I hope my haiku inspires you to, and helps you to, use read and compose haiku to assist in your learning the Japanese language. Learning a language, and especially getting to that point where you can really think in that language, requires experiencing the language. What better way is there to ‘experience’ Japanese than to experience it aesthetically through creating your own haiku, and enjoying the haiku of others. The grammar and structure can be a bit archaic sometimes. But it is not hard to get used to.

Then you might find, like myself, that there are haiku which you understand in Japanese but are hard to put exactly into English.

On the other hand, you might think, What? Me write haiku in Japanese? I’ll be laughed at!!! Well—-the next part is for you…


I think Japanese haiku is a great way to aesthetically express oneself even for a non-native speaker. A native speaker who composes haiku might find a non-native speaker’s poem’s to be odd, or poorly composed, or bad haiku in that it is too narrative or has an extra consonant, or is overly heavy on seasonal words, etc, etc, etc. I know that my own haiku can be bad, I don’t pretend to be a master haiku composer, and after all Japanese is not my mother tongue. On the other hand, there are plenty of native speakers who compose haiku without really knowing much about it, and that could be artistically worse than yours or mine if we follow the rules of haiku aesthetics. And the fact is that even Japanese who make a hobby of composing haiku produce a lot of poor haiku themselves—which can be endlessly debated and improved upon and so forth.

Today’s Japanese, influenced by the massive thrust to industrialization during the Meiji Era, along with overly objectivistic Confucian Ethics imported from China, have a problem of over-rationalizing everything, including haiku. Haiku is of the heart, not of the mind. While I know that I write bad haiku, I also know that I write those that are good. A number of years ago I entered a haiku contest through one of the big temples in Japan. The real purpose was to help people with their haiku. The priest, a recognized expert in haiku, would critique the haiku and provide an alternative. I won that particular contest with the priest saying, “Of all the many haiku I read each month, this one really stood out. This one embodies the spirit of haiku. Because of the katakana non-Japanese name, I assume this is from a foreigner which is also surprising. Very good.”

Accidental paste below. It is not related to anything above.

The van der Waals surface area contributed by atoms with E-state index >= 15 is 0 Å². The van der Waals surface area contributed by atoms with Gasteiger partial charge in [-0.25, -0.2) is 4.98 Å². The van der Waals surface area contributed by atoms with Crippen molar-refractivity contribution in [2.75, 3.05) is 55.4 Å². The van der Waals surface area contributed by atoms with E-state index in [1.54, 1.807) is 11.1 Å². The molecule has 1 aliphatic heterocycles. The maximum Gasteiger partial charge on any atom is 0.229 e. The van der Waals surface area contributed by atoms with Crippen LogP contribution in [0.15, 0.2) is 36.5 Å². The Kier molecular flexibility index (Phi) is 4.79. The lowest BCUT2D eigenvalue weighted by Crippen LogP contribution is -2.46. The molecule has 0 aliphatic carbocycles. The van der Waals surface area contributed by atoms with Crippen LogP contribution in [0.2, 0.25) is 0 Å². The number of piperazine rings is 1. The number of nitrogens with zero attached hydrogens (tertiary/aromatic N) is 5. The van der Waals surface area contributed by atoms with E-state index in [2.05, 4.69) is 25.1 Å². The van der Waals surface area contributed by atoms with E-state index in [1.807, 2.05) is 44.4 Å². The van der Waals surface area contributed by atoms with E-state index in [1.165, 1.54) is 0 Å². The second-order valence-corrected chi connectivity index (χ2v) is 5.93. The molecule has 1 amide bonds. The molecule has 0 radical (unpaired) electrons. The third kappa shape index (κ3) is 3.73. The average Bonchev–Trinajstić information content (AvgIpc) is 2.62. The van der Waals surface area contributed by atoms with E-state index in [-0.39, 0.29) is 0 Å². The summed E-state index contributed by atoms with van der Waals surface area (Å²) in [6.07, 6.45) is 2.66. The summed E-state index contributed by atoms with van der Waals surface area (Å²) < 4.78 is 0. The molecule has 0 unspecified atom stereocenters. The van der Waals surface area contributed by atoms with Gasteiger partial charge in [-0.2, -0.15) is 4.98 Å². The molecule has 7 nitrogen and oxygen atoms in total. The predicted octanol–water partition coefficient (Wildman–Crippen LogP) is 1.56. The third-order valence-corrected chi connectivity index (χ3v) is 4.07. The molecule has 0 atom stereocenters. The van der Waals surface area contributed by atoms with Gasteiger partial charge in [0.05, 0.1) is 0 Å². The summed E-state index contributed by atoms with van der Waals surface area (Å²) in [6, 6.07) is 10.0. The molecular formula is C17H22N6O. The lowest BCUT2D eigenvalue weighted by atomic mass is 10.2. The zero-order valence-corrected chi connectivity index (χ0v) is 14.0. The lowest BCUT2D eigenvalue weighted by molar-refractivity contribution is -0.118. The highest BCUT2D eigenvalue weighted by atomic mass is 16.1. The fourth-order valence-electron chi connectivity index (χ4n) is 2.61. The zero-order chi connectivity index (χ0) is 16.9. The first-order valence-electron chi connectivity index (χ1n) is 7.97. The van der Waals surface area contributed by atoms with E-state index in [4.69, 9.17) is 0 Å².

You must also remember that, as a foreigner, a Japanese person already expects your haiku to be flawed. Many Japanese understand their language to be extremely difficult for a foreigner to master (I would say there are plenty of languages far more difficult, and that once you get used to the differences Japanese is actually not that difficult to master). The implication of this is that, 1.) Some Japanese will be overly complimentary, and praise even poor crude attempts, and overlook mistakes; 2.) Other Japanese will be overly critical and fail to see the value and aesthetic qualities of the haiku.

If you can compose haiku, which you can aesthetically mull over and produce an artistic, or even spiritual experience, especially in multiple subjective ways, then you are successfully creating haiku for yourself. If you can enjoy it, then who cares what someone else filled with opinions (and probably lacking in ability) thinks. Now if others can gain their own subjective experiences from your creation, then you are creating something really worthwhile.

Some of my haiku, I fear may be overly descriptive in Japanese, or may be too heavy on seasonal words, but translated into English, I like it—so there again—is it bad?

This blog originally started as a joke on an internet forum this past January (2013). I followed up the joke with some haiku, and people liked it. I soon added some more haiku, and people really dug it. More and more people started following it, so after several months—-here it is, a blog of haiku.